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Title: HIGH-TEMPERATURE MECHANICAL PROPERTIES OF TANTALUM

Abstract

Creep and creep-rupture tests were performed at 1200 F in the helium on arc-cast and on sintered rolled tantalum sheet to investigate the effect of structure and gaseous contamination on the creep resistance of tantalum. A vacuum-induction furnace was developed for annealing and for degassing the as- received coldworked material. The tests were conducted with inertatmosphere resistance creep furnaces designed to prevent excessive interstitial-element pickup. The effect of hydrogen, nitrogen, and oxygen on the high-temperature strength of tantalum was not clearly discernible. Degassing of annealed sintered tantalum in flowing sodium produced in a lower oxygen contamination, but had no significant effect on creep resistance. The method of manufacture, the grain size, and the treatments performed on the material, on the other hand, produced a substantial effect on creep resistance. Annealed arccast tantalum possessed somewhat higher creep resistance at 1200 F than did annealed sintered tantalum. The highest creep resistance was found in a fine-grained sintered material which had been degassed 20 to 60 min at 4500 to 4650 F, cold rolled to an 80% reduction, and then recrystallized 10 to 15 min at about 2800 F prior to creep testing. The lowest creep resistance was noted for an extremely coarse-grainedmore » thermally degassed material. (auth)« less

Authors:
; ; ;
Publication Date:
Research Org.:
Battelle Memorial Inst., Columbus, Ohio
OSTI Identifier:
4272168
Report Number(s):
BMI-1326
NSA Number:
NSA-13-010009
DOE Contract Number:  
W-7405-ENG-92
Resource Type:
Technical Report
Resource Relation:
Other Information: Orig. Receipt Date: 31-DEC-59
Country of Publication:
United States
Language:
English
Subject:
METALLURGY AND CERAMICS; ADSORPTION; ANNEALING; CASTING; COLD WORKING; CONTAMINATION; CREEP; DEFECTS; DEGASSING; ELECTRIC ARCS; EXPANSION; FABRICATION; FAILURES; FLUID FLOW; FURNACES; GASES; GRAIN SIZE; HELIUM; HIGH TEMPERATURE; HYDROGEN; INDUCTION; INERT GASES; INTERSTITIALS; LATTICES; MATERIALS TESTING; MECHANICAL PROPERTIES; NITROGEN; OXYGEN; PLANNING; RECRYSTALLIZATION; ROLLING; SHEETS; SINTERED MATERIALS; SODIUM; STABILITY; TANTALUM; VACUUM

Citation Formats

Drennen, D.C., Langston, M.E., Slunder, C.J., and Dunleavy, J.G. HIGH-TEMPERATURE MECHANICAL PROPERTIES OF TANTALUM. United States: N. p., 1959. Web. doi:10.2172/4272168.
Drennen, D.C., Langston, M.E., Slunder, C.J., & Dunleavy, J.G. HIGH-TEMPERATURE MECHANICAL PROPERTIES OF TANTALUM. United States. doi:10.2172/4272168.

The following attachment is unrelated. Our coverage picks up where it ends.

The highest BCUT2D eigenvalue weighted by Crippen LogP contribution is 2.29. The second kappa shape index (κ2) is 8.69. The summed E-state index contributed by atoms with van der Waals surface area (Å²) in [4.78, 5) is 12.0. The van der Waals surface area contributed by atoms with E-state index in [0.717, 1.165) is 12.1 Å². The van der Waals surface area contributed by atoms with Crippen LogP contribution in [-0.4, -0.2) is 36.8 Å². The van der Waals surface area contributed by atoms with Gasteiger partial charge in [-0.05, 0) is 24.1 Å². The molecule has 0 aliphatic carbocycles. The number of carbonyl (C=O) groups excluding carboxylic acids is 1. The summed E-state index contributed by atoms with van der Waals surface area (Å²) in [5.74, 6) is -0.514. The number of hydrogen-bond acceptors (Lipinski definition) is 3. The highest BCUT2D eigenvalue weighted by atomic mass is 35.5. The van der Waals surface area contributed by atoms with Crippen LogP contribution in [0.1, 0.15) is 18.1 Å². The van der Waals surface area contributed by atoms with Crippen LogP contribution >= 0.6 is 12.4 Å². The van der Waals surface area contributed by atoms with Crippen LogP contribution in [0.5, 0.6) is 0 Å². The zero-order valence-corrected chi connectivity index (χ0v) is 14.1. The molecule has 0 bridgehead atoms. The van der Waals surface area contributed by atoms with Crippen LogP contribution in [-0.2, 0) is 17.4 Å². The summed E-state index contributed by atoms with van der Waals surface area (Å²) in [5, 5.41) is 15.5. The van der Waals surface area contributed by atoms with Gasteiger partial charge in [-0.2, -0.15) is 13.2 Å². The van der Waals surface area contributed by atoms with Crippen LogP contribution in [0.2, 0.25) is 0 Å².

Drennen, D.C., Langston, M.E., Slunder, C.J., and Dunleavy, J.G. Sun . "HIGH-TEMPERATURE MECHANICAL PROPERTIES OF TANTALUM". United States. doi:10.2172/4272168. https://www.osti.gov/servlets/purl/4272168.
@article{osti_4272168,
title = {HIGH-TEMPERATURE MECHANICAL PROPERTIES OF TANTALUM},
author = {Drennen, D.C. and Langston, M.E. and Slunder, C.J. and Dunleavy, J.G.},
abstractNote = {Creep and creep-rupture tests were performed at 1200 F in the helium on arc-cast and on sintered rolled tantalum sheet to investigate the effect of structure and gaseous contamination on the creep resistance of tantalum. A vacuum-induction furnace was developed for annealing and for degassing the as- received coldworked material. The tests were conducted with inertatmosphere resistance creep furnaces designed to prevent excessive interstitial-element pickup. The effect of hydrogen, nitrogen, and oxygen on the high-temperature strength of tantalum was not clearly discernible. Degassing of annealed sintered tantalum in flowing sodium produced in a lower oxygen contamination, but had no significant effect on creep resistance. The method of manufacture, the grain size, and the treatments performed on the material, on the other hand, produced a substantial effect on creep resistance. Annealed arccast tantalum possessed somewhat higher creep resistance at 1200 F than did annealed sintered tantalum. The highest creep resistance was found in a fine-grained sintered material which had been degassed 20 to 60 min at 4500 to 4650 F, cold rolled to an 80% reduction, and then recrystallized 10 to 15 min at about 2800 F prior to creep testing. The lowest creep resistance was noted for an extremely coarse-grained thermally degassed material. (auth)},
doi = {10.2172/4272168},
journal = {},
number = ,
volume = ,
place = {United States},
year = {1959},
month = {3}
}